The Eastern Churches have at least managed to avoid the cafeteria theology of so many Anglican Churches, of extremes of churchmanship and outlook, that has led to women priests, gay priests and "lay-presidency" being advocated by evangelicals.

The Litany and other prayers found in our beloved BCP attests to the regard with which Anglican bishops and priests held the venerable Eastern Churches, and perhaps this is why union with the so-called East seemed more achievable to Archbishop Lang than union with the Western Patriarch and the Latin Church.

The differences of culture and emphasis between the Slavic and Greek or Arabic Orthodox Churches is not so different than the cultural differences between English Anglicans, North American Episcopalians and the Church of India, Pakistan, Burma and Ceylon. The Eastern Churches share unity of belief, theology and liturgy that has only slightly been impacted on by modernism such as the New Calendar and have resisted the Latin progression of belief, so beloved of Newman and 19th and 20th century Romans.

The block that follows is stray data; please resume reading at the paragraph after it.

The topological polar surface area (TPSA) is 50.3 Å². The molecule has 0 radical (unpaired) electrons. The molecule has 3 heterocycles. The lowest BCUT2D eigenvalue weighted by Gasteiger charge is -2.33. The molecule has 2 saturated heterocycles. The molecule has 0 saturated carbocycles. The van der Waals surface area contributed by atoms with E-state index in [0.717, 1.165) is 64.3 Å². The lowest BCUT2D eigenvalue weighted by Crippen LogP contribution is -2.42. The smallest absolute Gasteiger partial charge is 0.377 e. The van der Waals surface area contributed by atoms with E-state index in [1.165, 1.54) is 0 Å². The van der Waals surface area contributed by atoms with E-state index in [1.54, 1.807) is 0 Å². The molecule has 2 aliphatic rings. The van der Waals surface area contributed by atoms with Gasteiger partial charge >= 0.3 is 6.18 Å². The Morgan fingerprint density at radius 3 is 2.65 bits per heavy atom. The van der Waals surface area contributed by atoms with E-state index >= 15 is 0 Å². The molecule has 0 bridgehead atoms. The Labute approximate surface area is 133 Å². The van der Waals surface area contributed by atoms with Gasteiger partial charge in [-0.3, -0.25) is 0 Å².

So Fr. Hart is right. The Continuing Churches must show that they can continue where Canterbury fell down under the impact of modernism and relativism. They must demonstrate credible missionary and evangelical activity, and must demonstrate to the Eastern Churches and Latin Church that Anglicanism offers spiritual insight, understanding and holiness that can make their encounter with Jesus Christ more profound and meaningful.

Do Anglicans come to the table as having greater insight and fidelity to Christ than Rome or the East, making us the True Church? Do we offer humility, scriptural insight, no vain pride in a plethora of saints, but rather a deep desire for unity with our brethren of the Holy Catholic and Apostolic Church? I hope and pray that it is the latter.